Series & Parallel Hybrid Vehicles: Are they Outsmarting EVs?

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EV Tech

Series & Parallel Hybrid Vehicles: Are they Outsmarting EVs?

With increased population of automobiles in emerging markets and growing challenges of environmental pollution control, the “over-matured” propulsion technologies around Internal Combustion Engines (ICE) have hit a technological saturation. This has mandated the policymakers and global automotive industry to switch to Battery Electric Vehicles (BEVs) propelled by e-motors, however they too are facing multiple challenges on faster adoption and effective Carbon emission reduction. Obviously, there is no “Perfect” solution on this planet, however Series and Parallel Hybrid Electric Vehicles (HEVs) have been enabling both the prime-movers viz. IC Engine and e-motor to work together and offer an optimized solution for propulsion. 

 

HEVs propelled by “Hybrid Powertrains”, strike a reasonably good trade-off between CO2 + exhaust emissions & the last mile mobility needs, that too at a reasonable cost impact. The Government of India has introduced the FAME I & II schemes (Faster Adoption and Manufacturing of Hybrid & Electric Vehicles), over last decade to subsidize/incentivize and promote HEVs and BEVs in Indian market. HEVs have been quite popular in advanced markets over last two decades, however despite FAME scheme, they were unable to find their place in cost sensitive Indian market earlier.

 

Now with increased affordability and technology orientation of Indian car-buyers in recent years, multiple global OEMs have offered strong HEVs in Indian market. The other two popular types of hybrid vehicles viz. Plug-in Hybrid (PHEV) and Range Extender Electric Vehicle (REEV) are still lagging due to higher price tags. Now that, we have quite a few strong HEVs on Indian roads, it is pertinent to explore state-of-the-art hybrid powertrain technologies.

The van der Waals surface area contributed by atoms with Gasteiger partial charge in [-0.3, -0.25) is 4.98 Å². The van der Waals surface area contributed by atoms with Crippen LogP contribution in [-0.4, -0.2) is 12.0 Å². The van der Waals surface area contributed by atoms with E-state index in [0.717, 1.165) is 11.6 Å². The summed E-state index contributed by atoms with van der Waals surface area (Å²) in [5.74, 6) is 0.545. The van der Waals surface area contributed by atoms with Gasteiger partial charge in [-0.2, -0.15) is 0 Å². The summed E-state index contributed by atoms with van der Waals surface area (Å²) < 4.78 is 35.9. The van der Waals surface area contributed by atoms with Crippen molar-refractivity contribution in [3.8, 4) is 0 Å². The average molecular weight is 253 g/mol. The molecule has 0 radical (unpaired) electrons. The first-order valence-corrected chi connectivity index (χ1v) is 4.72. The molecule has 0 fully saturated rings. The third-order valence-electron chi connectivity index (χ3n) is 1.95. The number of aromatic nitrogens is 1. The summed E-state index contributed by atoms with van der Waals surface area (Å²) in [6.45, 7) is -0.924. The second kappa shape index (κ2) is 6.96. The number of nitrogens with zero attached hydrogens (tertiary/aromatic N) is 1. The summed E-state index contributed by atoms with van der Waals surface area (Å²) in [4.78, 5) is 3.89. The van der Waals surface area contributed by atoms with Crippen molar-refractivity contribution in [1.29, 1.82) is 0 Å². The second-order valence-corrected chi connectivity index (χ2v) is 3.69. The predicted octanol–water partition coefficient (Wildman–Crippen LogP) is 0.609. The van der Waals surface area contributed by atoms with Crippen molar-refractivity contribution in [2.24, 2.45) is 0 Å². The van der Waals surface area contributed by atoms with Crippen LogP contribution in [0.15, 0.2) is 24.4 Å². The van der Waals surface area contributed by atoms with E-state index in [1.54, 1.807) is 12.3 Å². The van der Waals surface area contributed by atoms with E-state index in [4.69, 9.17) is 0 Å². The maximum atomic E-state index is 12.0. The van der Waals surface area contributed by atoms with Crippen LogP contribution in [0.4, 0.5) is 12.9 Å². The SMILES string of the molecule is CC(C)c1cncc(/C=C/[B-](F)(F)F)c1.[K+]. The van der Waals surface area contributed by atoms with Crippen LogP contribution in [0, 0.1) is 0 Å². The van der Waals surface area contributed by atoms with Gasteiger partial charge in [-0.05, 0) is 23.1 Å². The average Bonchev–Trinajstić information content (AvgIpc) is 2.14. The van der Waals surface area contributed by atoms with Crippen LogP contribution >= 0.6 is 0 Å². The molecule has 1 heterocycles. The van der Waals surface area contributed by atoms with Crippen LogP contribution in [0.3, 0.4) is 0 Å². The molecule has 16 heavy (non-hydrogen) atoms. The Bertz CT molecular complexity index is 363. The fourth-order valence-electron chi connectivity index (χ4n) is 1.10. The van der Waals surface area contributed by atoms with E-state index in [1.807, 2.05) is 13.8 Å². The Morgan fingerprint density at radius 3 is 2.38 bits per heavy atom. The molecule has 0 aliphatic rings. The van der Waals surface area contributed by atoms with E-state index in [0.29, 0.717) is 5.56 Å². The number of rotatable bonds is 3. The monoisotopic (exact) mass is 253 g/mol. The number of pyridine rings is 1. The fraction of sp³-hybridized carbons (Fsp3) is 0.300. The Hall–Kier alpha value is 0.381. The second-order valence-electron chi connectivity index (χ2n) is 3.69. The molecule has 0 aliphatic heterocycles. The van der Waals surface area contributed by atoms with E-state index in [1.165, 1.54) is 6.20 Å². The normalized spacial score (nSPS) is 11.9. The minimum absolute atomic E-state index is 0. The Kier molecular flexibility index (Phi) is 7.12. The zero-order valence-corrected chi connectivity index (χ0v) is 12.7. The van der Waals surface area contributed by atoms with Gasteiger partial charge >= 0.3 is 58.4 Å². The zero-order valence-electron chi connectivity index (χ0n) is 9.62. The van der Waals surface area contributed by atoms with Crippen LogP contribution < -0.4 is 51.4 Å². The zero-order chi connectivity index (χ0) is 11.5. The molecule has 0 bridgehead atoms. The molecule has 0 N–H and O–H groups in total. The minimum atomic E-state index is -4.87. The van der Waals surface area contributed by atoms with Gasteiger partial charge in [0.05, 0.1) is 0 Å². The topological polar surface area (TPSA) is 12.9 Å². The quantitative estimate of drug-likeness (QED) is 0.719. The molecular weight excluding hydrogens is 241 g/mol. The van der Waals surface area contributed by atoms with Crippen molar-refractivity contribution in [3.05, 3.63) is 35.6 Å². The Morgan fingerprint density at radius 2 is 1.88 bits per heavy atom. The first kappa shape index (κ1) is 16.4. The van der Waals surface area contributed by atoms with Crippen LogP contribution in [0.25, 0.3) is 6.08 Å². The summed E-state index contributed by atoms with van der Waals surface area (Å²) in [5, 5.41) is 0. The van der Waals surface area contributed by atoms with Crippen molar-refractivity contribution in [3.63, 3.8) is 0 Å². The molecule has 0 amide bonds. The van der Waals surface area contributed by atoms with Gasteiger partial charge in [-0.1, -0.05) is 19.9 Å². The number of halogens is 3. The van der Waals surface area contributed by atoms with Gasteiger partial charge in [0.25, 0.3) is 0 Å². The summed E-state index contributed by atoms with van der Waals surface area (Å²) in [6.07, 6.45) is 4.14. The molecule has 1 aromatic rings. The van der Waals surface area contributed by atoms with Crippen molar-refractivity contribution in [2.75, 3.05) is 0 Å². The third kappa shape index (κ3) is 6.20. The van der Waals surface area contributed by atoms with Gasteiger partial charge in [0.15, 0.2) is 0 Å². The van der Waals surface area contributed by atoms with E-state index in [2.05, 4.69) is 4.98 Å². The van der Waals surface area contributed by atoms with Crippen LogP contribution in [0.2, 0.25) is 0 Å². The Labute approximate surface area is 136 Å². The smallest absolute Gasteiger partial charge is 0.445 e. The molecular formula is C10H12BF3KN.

Requirements of a typical on-road vehicle and limitations of ICE & e-powertrains

Before deep diving in hybrids, let us briefly look at propulsion requirements of a typical on-road vehicle and limitations of ICE & e-powertrains.

Propulsion of a vehicle demands to overcome the initial resistance to vehicle motion which is coming from its inertia, road-tire friction, and positive road gradients when applicable. Further, as vehicle is to be accelerated, it needs additional effort to overcome aerodynamic drag which is fast increasing with speed.

The real challenge is the randomness of the vehicle speed due to traffic conditions &/or driver’s wish as well as the variation of load due to operating conditions, such as driving empty / laden, driving uphill/downhill, cruising or coasting, braking / accelerating and numerous permutations & combinations thereof. This implies, that the energy stored onboard either in the form of fuel in tank or electrical charge in High Voltage (HV) battery which is being consumed for vehicle propulsion, varies according to the driving needs and conditions. This energy utilization is not necessarily happening at best efficiency of its powertrain. For e.g., any IC Engine has a specific speed-load range of its best efficiency (sweet spot of engine). However, due to randomly changing drive conditions, it ends up consuming excessive fuel during idling, engine starting, vehicle take-off or maximum vehicle speeds.

The e-motor on other hand, can simply be switched off, thereby eliminating loss of energy during vehicle halts in traffic conditions or traffic signal. Further, E-motor can provide its peak torque right from start and help to achieve very good acceleration during take-off. Interestingly, the energy transfer during vehicle propulsion is of bi-directional &/ binary nature i.e., either engine/motor is driving the vehicle or vice versa. So, during the latter phase, the e-motor can help recuperate the kinetic energy of vehicle by acting as a generator during coast-down, downhill coasting and braking which otherwise could have been lost in friction. The idea here in hybrid vehicles is to employ both these powertrains and make them propel the vehicle together in an optimum manner and exploit opportunities of energy recuperation.